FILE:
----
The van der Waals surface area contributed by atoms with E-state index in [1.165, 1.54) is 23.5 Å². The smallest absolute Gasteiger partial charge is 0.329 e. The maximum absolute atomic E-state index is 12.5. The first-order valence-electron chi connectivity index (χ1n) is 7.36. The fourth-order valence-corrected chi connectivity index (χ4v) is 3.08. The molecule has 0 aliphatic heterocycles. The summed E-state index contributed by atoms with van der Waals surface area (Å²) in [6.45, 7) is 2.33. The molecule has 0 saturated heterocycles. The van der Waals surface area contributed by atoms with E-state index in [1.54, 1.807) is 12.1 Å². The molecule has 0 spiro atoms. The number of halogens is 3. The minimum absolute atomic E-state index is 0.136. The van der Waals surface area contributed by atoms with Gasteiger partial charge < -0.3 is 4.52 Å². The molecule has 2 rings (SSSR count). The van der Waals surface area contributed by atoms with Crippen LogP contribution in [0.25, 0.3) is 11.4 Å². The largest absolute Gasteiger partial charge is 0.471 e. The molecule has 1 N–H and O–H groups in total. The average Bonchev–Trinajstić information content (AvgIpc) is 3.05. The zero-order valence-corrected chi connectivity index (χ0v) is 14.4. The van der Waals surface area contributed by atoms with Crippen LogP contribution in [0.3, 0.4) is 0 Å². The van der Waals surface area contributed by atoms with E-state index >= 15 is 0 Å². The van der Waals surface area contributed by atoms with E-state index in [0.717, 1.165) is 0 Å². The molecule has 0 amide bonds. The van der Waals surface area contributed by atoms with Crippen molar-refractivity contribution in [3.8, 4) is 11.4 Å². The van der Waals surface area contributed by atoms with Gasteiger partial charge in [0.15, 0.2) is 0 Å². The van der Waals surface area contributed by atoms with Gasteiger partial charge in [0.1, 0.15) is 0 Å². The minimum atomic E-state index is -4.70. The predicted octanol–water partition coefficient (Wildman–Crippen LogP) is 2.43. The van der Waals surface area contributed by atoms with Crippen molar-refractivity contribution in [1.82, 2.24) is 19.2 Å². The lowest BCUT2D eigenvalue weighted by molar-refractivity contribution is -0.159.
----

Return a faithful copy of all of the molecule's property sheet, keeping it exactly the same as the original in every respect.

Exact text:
The van der Waals surface area contributed by atoms with E-state index in [1.165, 1.54) is 23.5 Å². The smallest absolute Gasteiger partial charge is 0.329 e. The maximum absolute atomic E-state index is 12.5. The first-order valence-electron chi connectivity index (χ1n) is 7.36. The fourth-order valence-corrected chi connectivity index (χ4v) is 3.08. The molecule has 0 aliphatic heterocycles. The summed E-state index contributed by atoms with van der Waals surface area (Å²) in [6.45, 7) is 2.33. The molecule has 0 saturated heterocycles. The van der Waals surface area contributed by atoms with E-state index in [1.54, 1.807) is 12.1 Å². The molecule has 0 spiro atoms. The number of halogens is 3. The minimum absolute atomic E-state index is 0.136. The van der Waals surface area contributed by atoms with Gasteiger partial charge < -0.3 is 4.52 Å². The molecule has 2 rings (SSSR count). The van der Waals surface area contributed by atoms with Crippen LogP contribution in [0.25, 0.3) is 11.4 Å². The largest absolute Gasteiger partial charge is 0.471 e. The molecule has 1 N–H and O–H groups in total. The average Bonchev–Trinajstić information content (AvgIpc) is 3.05. The zero-order valence-corrected chi connectivity index (χ0v) is 14.4. The van der Waals surface area contributed by atoms with Crippen LogP contribution in [0.3, 0.4) is 0 Å². The van der Waals surface area contributed by atoms with E-state index >= 15 is 0 Å². The van der Waals surface area contributed by atoms with E-state index in [0.717, 1.165) is 0 Å². The molecule has 0 amide bonds. The van der Waals surface area contributed by atoms with Crippen molar-refractivity contribution in [3.8, 4) is 11.4 Å². The van der Waals surface area contributed by atoms with Gasteiger partial charge in [0.15, 0.2) is 0 Å². The van der Waals surface area contributed by atoms with Gasteiger partial charge in [0.1, 0.15) is 0 Å². The minimum atomic E-state index is -4.70. The predicted octanol–water partition coefficient (Wildman–Crippen LogP) is 2.43. The van der Waals surface area contributed by atoms with Crippen molar-refractivity contribution in [1.82, 2.24) is 19.2 Å². The lowest BCUT2D eigenvalue weighted by molar-refractivity contribution is -0.159.